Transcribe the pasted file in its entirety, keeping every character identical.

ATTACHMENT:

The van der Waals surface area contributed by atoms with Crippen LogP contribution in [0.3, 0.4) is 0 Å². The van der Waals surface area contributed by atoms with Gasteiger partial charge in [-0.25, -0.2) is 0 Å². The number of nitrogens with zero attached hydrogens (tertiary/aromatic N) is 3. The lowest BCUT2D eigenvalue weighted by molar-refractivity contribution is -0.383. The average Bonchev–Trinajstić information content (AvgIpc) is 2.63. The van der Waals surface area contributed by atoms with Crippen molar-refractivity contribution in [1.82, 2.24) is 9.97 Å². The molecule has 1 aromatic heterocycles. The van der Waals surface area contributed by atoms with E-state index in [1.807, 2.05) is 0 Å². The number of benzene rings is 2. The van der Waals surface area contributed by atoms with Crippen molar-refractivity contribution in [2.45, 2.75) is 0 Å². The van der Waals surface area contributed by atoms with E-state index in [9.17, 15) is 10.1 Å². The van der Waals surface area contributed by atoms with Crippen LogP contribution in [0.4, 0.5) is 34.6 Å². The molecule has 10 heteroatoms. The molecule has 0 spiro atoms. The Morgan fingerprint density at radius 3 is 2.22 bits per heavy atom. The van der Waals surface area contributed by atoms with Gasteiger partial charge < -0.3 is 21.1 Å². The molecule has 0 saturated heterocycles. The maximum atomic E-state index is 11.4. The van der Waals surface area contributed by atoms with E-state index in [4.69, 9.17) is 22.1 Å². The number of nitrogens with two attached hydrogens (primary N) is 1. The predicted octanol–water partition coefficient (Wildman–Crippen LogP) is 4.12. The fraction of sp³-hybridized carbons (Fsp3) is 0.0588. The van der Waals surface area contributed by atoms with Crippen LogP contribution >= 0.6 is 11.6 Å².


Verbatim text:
The van der Waals surface area contributed by atoms with Crippen LogP contribution in [0.3, 0.4) is 0 Å². The van der Waals surface area contributed by atoms with Gasteiger partial charge in [-0.25, -0.2) is 0 Å². The number of nitrogens with zero attached hydrogens (tertiary/aromatic N) is 3. The lowest BCUT2D eigenvalue weighted by molar-refractivity contribution is -0.383. The average Bonchev–Trinajstić information content (AvgIpc) is 2.63. The van der Waals surface area contributed by atoms with Crippen molar-refractivity contribution in [1.82, 2.24) is 9.97 Å². The molecule has 1 aromatic heterocycles. The van der Waals surface area contributed by atoms with E-state index in [1.807, 2.05) is 0 Å². The number of benzene rings is 2. The van der Waals surface area contributed by atoms with Crippen molar-refractivity contribution in [2.45, 2.75) is 0 Å². The van der Waals surface area contributed by atoms with E-state index in [9.17, 15) is 10.1 Å². The van der Waals surface area contributed by atoms with Crippen LogP contribution in [0.4, 0.5) is 34.6 Å². The molecule has 10 heteroatoms. The molecule has 0 spiro atoms. The Morgan fingerprint density at radius 3 is 2.22 bits per heavy atom. The van der Waals surface area contributed by atoms with Gasteiger partial charge < -0.3 is 21.1 Å². The molecule has 0 saturated heterocycles. The maximum atomic E-state index is 11.4. The van der Waals surface area contributed by atoms with E-state index in [4.69, 9.17) is 22.1 Å². The number of nitrogens with two attached hydrogens (primary N) is 1. The predicted octanol–water partition coefficient (Wildman–Crippen LogP) is 4.12. The fraction of sp³-hybridized carbons (Fsp3) is 0.0588. The van der Waals surface area contributed by atoms with Crippen LogP contribution >= 0.6 is 11.6 Å².